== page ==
The map may not be the territory but a map, model or picture of a problem, a situation or a system is a great way to start solving  or understanding it, especially in groups. I am always on the lookout for new ways to visualise complex problems and last month my good friend Jakob Widerberg sent me a link to Simon Wardley’s book on mapping organisational value chains. He is deep in a long term transformation project at his company and is exploring Wardly Mapping as a way to create a shared appreciation of the possible changes ahead.

A quick (well actually quite slow) read and a few podcasts later and I am convinced that this is an important addition to my toolkit. I’ve loved Rich Pictures and Causal Loop Modelling for many years and this feels like this approach has some additional value that I can harness for my students and clients.

Wardley Mapping addresses how we might represent change or the evolution of systems over time on a map. He uses the metaphor of a military campaign and the power of a terrain map to see strategic opportunities. This enables a group of people to discuss options (or plays) that might be taken, which is exactly what companies need in planning transformation.

There is so much here and I won’t try to explain it all but I’ve tried to capture some of the biggest ideas in a diagram: 

The axes are important. On the X axis we have time with the premise that everything evolves: today’s innovation will become tomorrow’s commodity.  The Y axis is the value chain with those elements closest to the customer at the top and those more invisible (back stage) components towards the bottom. Components of a system are connected to show how user facing value is created from components further down the chain (that might already further advanced in their commoditisation). This simple representation provides a powerful way of locating what we do according to it’s user visibility and it’s commoditisation. Using just these axes allows us to consider what will happen as things we do today become services that customers can buy easily tomorrow.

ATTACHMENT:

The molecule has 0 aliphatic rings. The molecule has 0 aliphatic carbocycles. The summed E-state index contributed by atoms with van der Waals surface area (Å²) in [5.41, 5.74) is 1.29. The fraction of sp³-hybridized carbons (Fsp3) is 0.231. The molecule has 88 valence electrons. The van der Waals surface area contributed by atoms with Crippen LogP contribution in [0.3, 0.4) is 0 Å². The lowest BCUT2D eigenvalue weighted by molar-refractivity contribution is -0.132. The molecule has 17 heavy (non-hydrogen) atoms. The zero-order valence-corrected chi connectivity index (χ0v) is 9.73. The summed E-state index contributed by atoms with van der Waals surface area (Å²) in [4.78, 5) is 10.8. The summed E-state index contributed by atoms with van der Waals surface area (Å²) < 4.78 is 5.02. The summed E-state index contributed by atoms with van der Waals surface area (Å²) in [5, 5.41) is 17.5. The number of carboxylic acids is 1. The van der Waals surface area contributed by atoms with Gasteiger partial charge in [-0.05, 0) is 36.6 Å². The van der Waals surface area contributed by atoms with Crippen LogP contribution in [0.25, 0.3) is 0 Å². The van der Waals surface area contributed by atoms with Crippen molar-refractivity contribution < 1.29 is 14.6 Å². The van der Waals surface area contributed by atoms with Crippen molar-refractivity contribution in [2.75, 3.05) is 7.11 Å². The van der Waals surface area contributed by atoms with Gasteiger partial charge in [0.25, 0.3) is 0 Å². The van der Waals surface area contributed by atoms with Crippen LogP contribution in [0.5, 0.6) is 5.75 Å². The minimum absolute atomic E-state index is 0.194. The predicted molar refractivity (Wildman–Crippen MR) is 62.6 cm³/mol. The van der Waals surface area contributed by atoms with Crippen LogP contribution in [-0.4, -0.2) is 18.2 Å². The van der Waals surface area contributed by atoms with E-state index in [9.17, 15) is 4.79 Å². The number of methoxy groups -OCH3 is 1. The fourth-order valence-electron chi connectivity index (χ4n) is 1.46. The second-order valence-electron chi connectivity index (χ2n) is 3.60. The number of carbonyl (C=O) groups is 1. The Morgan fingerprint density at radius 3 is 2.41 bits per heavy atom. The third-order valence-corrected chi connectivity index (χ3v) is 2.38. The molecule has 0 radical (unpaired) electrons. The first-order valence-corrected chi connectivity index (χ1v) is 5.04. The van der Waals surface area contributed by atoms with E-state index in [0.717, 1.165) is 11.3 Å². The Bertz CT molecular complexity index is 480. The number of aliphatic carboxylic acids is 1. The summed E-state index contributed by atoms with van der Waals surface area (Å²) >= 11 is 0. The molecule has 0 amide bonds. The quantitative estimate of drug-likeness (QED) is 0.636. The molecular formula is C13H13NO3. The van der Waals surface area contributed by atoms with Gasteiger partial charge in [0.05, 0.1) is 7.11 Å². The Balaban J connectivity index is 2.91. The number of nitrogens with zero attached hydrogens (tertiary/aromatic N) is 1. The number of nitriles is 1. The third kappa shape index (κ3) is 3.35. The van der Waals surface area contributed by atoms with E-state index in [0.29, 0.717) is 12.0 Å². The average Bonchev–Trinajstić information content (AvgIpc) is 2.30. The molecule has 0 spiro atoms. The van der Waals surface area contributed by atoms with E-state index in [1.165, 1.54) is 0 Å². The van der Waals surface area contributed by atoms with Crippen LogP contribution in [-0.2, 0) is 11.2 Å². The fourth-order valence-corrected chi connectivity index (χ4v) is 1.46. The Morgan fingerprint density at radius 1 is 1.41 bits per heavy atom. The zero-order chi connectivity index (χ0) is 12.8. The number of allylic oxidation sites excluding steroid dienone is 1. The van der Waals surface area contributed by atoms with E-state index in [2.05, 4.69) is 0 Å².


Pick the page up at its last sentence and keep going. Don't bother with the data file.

Simon Wardley suggests that different stages of evolution require different ways of thinking, working and leading. This feels revolutionary because most other change methodologies are still looking for a single way of doing things, a single culture or a single model of leader behaviour. He introduces a Pioneers, Settlers, Town Planners metaphor acknowledging that these different groups have very different characters and needs. 

There are many more elements to his technique and I’ve hinted at only one more in the map above. This requires exploring the likely (or possible) changes in a component product or service. He asks us to think about how and why things generalise, circumstances in which change accelerates and to consider the inertia and other constraints that stop things from evolving. 

Perhaps the real beauty of Wardley Maps is the notion that after you have drawn many of them you become aware of (strategy) patterns that can be applied from one situation to another. That is another post.

Categories: insights


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